Superior Council of Magistrates analyses João Rendeiro’s 11th hour flight from justice
A clean slate. That is what the Superior Council of Magistrates has given the judges who considered all three criminal prosecutions against former bankster João Rendeiro – the man now held in a South African jail and alleging judicial malpractice.
Mr Rendeiro ‘skipped the country’ last September, just as his various attempts over the years to dodge jail sentences handed down due to his management of BPP bank were reaching what looked like a sticky end.
He then wrote a damning piece on his ‘blog’ from parts uncertain, stressing that he planned to resort to international courts to fight for his freedom “as there is a Law above what is considered in Portugal to be Law”.
His refusal to accept Portuguese justice had been “a difficult option… taken after profound reflection”, he said. “I will try to get international bodies to assess the way in which everything happened in Portugal”.
This hadn’t appeared to have happened by the early morning in December 11 last year when Mr Rendeiro was arrested in his pyjamas at a boutique hotel somewhere in the countryside outside Durban.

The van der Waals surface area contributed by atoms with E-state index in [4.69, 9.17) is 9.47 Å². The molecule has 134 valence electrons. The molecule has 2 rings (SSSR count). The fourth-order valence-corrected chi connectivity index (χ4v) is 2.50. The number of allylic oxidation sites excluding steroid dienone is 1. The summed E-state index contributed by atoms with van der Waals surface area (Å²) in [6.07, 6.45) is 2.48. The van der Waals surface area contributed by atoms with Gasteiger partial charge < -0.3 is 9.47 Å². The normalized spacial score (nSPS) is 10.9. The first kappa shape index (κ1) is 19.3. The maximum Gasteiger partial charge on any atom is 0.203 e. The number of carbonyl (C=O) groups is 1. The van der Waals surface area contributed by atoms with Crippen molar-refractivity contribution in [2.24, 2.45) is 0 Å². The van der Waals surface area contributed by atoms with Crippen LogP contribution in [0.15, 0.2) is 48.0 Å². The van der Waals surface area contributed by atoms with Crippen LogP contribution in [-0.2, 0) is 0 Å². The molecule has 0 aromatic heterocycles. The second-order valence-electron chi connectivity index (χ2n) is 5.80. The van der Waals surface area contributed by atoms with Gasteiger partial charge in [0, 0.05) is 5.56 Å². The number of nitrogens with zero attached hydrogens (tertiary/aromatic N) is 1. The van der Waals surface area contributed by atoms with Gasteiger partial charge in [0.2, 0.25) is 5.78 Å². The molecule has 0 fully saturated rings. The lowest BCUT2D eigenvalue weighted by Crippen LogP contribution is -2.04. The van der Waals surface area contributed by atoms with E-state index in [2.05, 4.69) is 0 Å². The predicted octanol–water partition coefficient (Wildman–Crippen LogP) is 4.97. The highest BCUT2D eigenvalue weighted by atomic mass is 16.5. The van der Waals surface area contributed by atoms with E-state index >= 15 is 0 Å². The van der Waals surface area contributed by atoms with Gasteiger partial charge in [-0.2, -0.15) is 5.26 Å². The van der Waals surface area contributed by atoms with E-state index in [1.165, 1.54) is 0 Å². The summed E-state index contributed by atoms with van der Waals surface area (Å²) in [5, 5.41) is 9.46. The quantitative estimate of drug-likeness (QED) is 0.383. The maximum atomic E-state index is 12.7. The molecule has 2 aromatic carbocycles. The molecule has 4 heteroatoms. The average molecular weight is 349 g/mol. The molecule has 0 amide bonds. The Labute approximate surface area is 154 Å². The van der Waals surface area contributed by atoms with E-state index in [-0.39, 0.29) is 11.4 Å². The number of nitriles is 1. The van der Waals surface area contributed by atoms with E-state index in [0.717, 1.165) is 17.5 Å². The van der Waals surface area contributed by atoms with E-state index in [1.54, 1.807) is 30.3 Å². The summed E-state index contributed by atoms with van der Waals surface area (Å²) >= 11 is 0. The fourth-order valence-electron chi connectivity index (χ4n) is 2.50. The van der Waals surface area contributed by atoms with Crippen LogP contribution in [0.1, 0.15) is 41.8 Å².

But his written claims – and the facility with which he appears to have orchestrated his flight from justice – raised a challenge to which the Superior Court of Magistrates responded – going minutely through the various criminal processes to see if judges had somehow missed the signs that he was planning to take matters into his own hands.
Says the conclusion of the report signed by judicial inspector Raul Borges: “Having gone through the 128 volumes and 27,551 pages (…) with due attention, we can say without any doubt that the view was that there was not the slightest indication of disciplinary responsibility in relation to any of the various district judges of the Appeal Court of Lisbon and the Supreme Court of Justice – the only entities to which these proceedings are addressed”.
In other words, ‘no case’. As far as Portuguese Justice is concerned Mr Rendeiro faces jail on three counts – two of those counts have run out of appeal time – and judges handled his situation by the book.
This development doesn’t ‘change’ Mr Rendeiro’s immediate situation: he is still in prison in South Africa, still fighting extradition to Portugal.
According to Público, the next court date will be on May 20 at which moment discussions can take place on ‘pending matters’.
Judge Johan Van Rooyen is said to “want the extradition process resolved between June 13 and 30”.
As reports in national media sign off on this story today, the bottom line appears to be that there is still €43 million ‘missing’ as a result of BPP’s collapse in 2010.
The collapse “originated in several judicial cases involving crimes of qualified fraud, document falsification, IT falsification as well as another case relating to fines applied by supervisory authorities”.
Mr Rendeiro has not paid his fines, and has been appealing the three prison terms handed to him since the cases against him reached a courtroom.
His flight from Portugal also highlighted the fact that impounded art works at Mr Rendeiro’s mansion had been sold at auction.